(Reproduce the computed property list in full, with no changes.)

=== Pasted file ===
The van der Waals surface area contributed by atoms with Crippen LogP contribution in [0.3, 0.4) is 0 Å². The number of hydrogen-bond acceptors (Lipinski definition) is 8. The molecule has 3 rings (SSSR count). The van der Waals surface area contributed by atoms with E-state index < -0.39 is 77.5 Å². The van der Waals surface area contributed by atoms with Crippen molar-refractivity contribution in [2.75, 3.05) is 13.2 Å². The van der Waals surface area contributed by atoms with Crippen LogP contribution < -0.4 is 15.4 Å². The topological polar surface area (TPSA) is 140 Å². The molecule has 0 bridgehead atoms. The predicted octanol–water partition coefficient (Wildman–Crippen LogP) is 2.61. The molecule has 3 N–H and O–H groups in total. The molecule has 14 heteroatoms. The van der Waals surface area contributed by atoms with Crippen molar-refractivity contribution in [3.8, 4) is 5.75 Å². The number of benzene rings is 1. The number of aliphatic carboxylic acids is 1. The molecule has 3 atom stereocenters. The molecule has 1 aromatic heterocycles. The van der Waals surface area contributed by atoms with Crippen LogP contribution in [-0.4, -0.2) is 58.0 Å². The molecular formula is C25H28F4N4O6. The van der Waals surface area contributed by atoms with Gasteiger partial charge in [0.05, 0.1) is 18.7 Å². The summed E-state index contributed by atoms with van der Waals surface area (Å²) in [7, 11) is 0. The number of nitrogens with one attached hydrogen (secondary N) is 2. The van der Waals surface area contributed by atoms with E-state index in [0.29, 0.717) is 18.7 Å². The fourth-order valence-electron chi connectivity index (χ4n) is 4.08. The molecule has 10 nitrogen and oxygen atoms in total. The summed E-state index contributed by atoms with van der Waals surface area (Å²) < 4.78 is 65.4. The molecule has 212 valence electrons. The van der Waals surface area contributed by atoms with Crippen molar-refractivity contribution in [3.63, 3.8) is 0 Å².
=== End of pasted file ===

The van der Waals surface area contributed by atoms with Crippen LogP contribution in [0.3, 0.4) is 0 Å². The number of hydrogen-bond acceptors (Lipinski definition) is 8. The molecule has 3 rings (SSSR count). The van der Waals surface area contributed by atoms with E-state index < -0.39 is 77.5 Å². The van der Waals surface area contributed by atoms with Crippen molar-refractivity contribution in [2.75, 3.05) is 13.2 Å². The van der Waals surface area contributed by atoms with Crippen LogP contribution < -0.4 is 15.4 Å². The topological polar surface area (TPSA) is 140 Å². The molecule has 0 bridgehead atoms. The predicted octanol–water partition coefficient (Wildman–Crippen LogP) is 2.61. The molecule has 3 N–H and O–H groups in total. The molecule has 14 heteroatoms. The van der Waals surface area contributed by atoms with Crippen molar-refractivity contribution in [3.8, 4) is 5.75 Å². The number of benzene rings is 1. The number of aliphatic carboxylic acids is 1. The molecule has 3 atom stereocenters. The molecule has 1 aromatic heterocycles. The van der Waals surface area contributed by atoms with Crippen LogP contribution in [-0.4, -0.2) is 58.0 Å². The molecular formula is C25H28F4N4O6. The van der Waals surface area contributed by atoms with Gasteiger partial charge in [0.05, 0.1) is 18.7 Å². The summed E-state index contributed by atoms with van der Waals surface area (Å²) in [7, 11) is 0. The number of nitrogens with one attached hydrogen (secondary N) is 2. The van der Waals surface area contributed by atoms with E-state index in [0.29, 0.717) is 18.7 Å². The fourth-order valence-electron chi connectivity index (χ4n) is 4.08. The molecule has 10 nitrogen and oxygen atoms in total. The summed E-state index contributed by atoms with van der Waals surface area (Å²) < 4.78 is 65.4. The molecule has 212 valence electrons. The van der Waals surface area contributed by atoms with Crippen molar-refractivity contribution in [3.63, 3.8) is 0 Å².